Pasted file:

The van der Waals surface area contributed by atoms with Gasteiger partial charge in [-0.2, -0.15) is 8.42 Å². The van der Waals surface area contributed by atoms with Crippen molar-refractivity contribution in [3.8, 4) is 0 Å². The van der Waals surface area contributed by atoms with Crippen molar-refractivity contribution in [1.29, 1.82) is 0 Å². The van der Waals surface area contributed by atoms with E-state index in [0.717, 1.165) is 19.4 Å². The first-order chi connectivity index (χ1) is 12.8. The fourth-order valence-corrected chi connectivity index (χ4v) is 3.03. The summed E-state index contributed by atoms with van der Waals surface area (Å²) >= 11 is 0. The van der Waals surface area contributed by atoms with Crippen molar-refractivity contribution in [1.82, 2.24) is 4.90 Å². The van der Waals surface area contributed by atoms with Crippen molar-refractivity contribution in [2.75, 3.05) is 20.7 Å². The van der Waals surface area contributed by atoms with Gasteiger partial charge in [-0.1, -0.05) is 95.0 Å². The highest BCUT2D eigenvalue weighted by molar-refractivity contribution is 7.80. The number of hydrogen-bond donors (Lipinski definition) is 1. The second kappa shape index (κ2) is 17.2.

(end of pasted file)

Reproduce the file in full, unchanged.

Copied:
The van der Waals surface area contributed by atoms with Gasteiger partial charge in [-0.2, -0.15) is 8.42 Å². The van der Waals surface area contributed by atoms with Crippen molar-refractivity contribution in [3.8, 4) is 0 Å². The van der Waals surface area contributed by atoms with Crippen molar-refractivity contribution in [1.29, 1.82) is 0 Å². The van der Waals surface area contributed by atoms with E-state index in [0.717, 1.165) is 19.4 Å². The first-order chi connectivity index (χ1) is 12.8. The fourth-order valence-corrected chi connectivity index (χ4v) is 3.03. The summed E-state index contributed by atoms with van der Waals surface area (Å²) >= 11 is 0. The van der Waals surface area contributed by atoms with Crippen molar-refractivity contribution in [1.82, 2.24) is 4.90 Å². The van der Waals surface area contributed by atoms with Crippen molar-refractivity contribution in [2.75, 3.05) is 20.7 Å². The van der Waals surface area contributed by atoms with Gasteiger partial charge in [-0.1, -0.05) is 95.0 Å². The highest BCUT2D eigenvalue weighted by molar-refractivity contribution is 7.80. The number of hydrogen-bond donors (Lipinski definition) is 1. The second kappa shape index (κ2) is 17.2.